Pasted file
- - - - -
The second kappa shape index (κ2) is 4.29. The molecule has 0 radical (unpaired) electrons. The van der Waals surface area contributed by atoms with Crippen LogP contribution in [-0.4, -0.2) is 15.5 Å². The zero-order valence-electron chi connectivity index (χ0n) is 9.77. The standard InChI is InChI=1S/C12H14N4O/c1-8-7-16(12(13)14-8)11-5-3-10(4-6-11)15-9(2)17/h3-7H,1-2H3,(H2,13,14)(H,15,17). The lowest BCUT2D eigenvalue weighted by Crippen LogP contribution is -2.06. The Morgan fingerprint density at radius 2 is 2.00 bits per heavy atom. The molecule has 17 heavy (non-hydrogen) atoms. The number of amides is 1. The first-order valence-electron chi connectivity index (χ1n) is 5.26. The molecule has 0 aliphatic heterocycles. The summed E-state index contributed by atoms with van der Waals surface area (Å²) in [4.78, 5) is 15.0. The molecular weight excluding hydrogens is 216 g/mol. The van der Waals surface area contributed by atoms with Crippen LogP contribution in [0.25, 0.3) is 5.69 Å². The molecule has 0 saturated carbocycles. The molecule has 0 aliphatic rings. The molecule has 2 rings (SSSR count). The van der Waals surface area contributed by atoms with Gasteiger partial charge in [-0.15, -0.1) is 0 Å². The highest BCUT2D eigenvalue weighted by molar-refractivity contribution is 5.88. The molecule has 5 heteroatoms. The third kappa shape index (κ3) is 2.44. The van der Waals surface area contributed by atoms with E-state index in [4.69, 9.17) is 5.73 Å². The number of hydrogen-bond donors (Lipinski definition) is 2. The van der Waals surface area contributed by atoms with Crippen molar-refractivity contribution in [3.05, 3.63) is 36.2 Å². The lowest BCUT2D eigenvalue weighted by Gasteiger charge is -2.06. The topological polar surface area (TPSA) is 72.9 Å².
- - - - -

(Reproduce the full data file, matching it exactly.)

The second kappa shape index (κ2) is 4.29. The molecule has 0 radical (unpaired) electrons. The van der Waals surface area contributed by atoms with Crippen LogP contribution in [-0.4, -0.2) is 15.5 Å². The zero-order valence-electron chi connectivity index (χ0n) is 9.77. The standard InChI is InChI=1S/C12H14N4O/c1-8-7-16(12(13)14-8)11-5-3-10(4-6-11)15-9(2)17/h3-7H,1-2H3,(H2,13,14)(H,15,17). The lowest BCUT2D eigenvalue weighted by Crippen LogP contribution is -2.06. The Morgan fingerprint density at radius 2 is 2.00 bits per heavy atom. The molecule has 17 heavy (non-hydrogen) atoms. The number of amides is 1. The first-order valence-electron chi connectivity index (χ1n) is 5.26. The molecule has 0 aliphatic heterocycles. The summed E-state index contributed by atoms with van der Waals surface area (Å²) in [4.78, 5) is 15.0. The molecular weight excluding hydrogens is 216 g/mol. The van der Waals surface area contributed by atoms with Crippen LogP contribution in [0.25, 0.3) is 5.69 Å². The molecule has 0 saturated carbocycles. The molecule has 0 aliphatic rings. The molecule has 2 rings (SSSR count). The van der Waals surface area contributed by atoms with Gasteiger partial charge in [-0.15, -0.1) is 0 Å². The highest BCUT2D eigenvalue weighted by molar-refractivity contribution is 5.88. The molecule has 5 heteroatoms. The third kappa shape index (κ3) is 2.44. The van der Waals surface area contributed by atoms with E-state index in [4.69, 9.17) is 5.73 Å². The number of hydrogen-bond donors (Lipinski definition) is 2. The van der Waals surface area contributed by atoms with Crippen molar-refractivity contribution in [3.05, 3.63) is 36.2 Å². The lowest BCUT2D eigenvalue weighted by Gasteiger charge is -2.06. The topological polar surface area (TPSA) is 72.9 Å².